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Discussion Starter #1
Instead of just wondering, I decided to ask:

Will a non mated ( never flown, OR, unsuccessful flights ) ever start laying?

I ask this because I have a very dicey situation as Ive posted here before, my tiny weak colony, and its likely superseded new queen.

I have them in an observation hive for their own protection, right now --- and I FINALLY did see her lay yesterday. However I have seen no drones in my yard for two weeks or so now, when I first installed, there were tons, now I never see them at all. Not arriving or leaving or buzzing over, and I did. So she would have mated a couple weeks or more ago, this is a month and a week old colony.


My big question is, does her going through the motions of laying, definitely mean she DID mate, or has mated ( if its the original queen) ?
 

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Annabee - A non-mated queen will turn into a DRONE layer if she hasn't mated within a certain time period. After about 2 weeks of not being able to fly out and mate up, she will start to loose the want to do so. This in turn causes her to become a drone layer. However, the only way that you will know this for sure is to wait and see. You basically have to wait for her brood to form into either a drone or worker brood. The easiest way is to wait till they cap cells. If they are all being capped as DRONE, you know it's time for a new queen. If they are all being capped flat as worker brood is, then you know she mated up and you got yourself a functional hive.
 

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Thank you, that really helps :)

Now its just a wait and see ...I'm being really stubborn about giving them any brood from any other colonies since all the others are young too -- and cant really spare it ----- I don't have the best feeling about this queen, but this tiny colony is hanging in there. Giving them pollen feed and they have plenty of nectar still in cells --- will update!!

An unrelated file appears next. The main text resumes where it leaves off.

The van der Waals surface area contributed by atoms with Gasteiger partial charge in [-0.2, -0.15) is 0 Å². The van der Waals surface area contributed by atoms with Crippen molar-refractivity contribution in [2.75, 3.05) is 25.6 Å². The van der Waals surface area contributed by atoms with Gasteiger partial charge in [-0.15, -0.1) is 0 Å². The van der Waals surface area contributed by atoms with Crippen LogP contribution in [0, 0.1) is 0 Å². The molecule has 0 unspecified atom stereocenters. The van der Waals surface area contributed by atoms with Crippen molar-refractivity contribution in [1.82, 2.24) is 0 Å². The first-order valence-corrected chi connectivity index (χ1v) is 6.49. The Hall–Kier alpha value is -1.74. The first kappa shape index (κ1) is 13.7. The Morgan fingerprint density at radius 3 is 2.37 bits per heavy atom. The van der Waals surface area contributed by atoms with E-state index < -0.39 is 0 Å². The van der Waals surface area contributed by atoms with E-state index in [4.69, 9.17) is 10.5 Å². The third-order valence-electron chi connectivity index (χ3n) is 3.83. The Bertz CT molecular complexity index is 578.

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Annabee - If you have a spare frame that is empty, you can take it from this colony, place it into one of your other colonies brood nest, give it three days, and knock the bees off of it and give it back to this colony. It will give them the needed brood to continue well, and it really doesn't tax the donor colony at all since the queens can pump out the eggs way faster than that. And if the girls in the hive don't like their current queen, they can make a new one while you watch... :) just a thought..
 

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I FINALLY did see her lay yesterday. However I have seen no drones in my yard for two weeks or so now, when I first installed, there were tons, now I never see them at all. Not arriving or leaving or buzzing over, and I did. So she would have mated a couple weeks or more ago, this is a month and a week old colony.


My big question is, does her going through the motions of laying, definitely mean she DID mate, or has mated ( if its the original queen) ?
Research has shown that a queens successful mating is not hampered as long as drone colonies are within 6 miles of the virgin's colony. Successful mating has been accomplished with drone colonies as remote as 20 miles, but the queens egg laying runs out a lot sooner if she has to go that far.

Like everyine has said, just wait and see. I Usually do not expect to see brood until about 35 days after the egg she comes from was laid.
 

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Thank you, that really helps :)

Now its just a wait and see ...I'm being really stubborn about giving them any brood from any other colonies since all the others are young too -- and cant really spare it -----
I fully support your stubborness about this. I would wait a week to see what brood develops before moving any good frames from a good hive to this hive. One can get into throwing good money after bad. Wait to see what you first.

Phil
 
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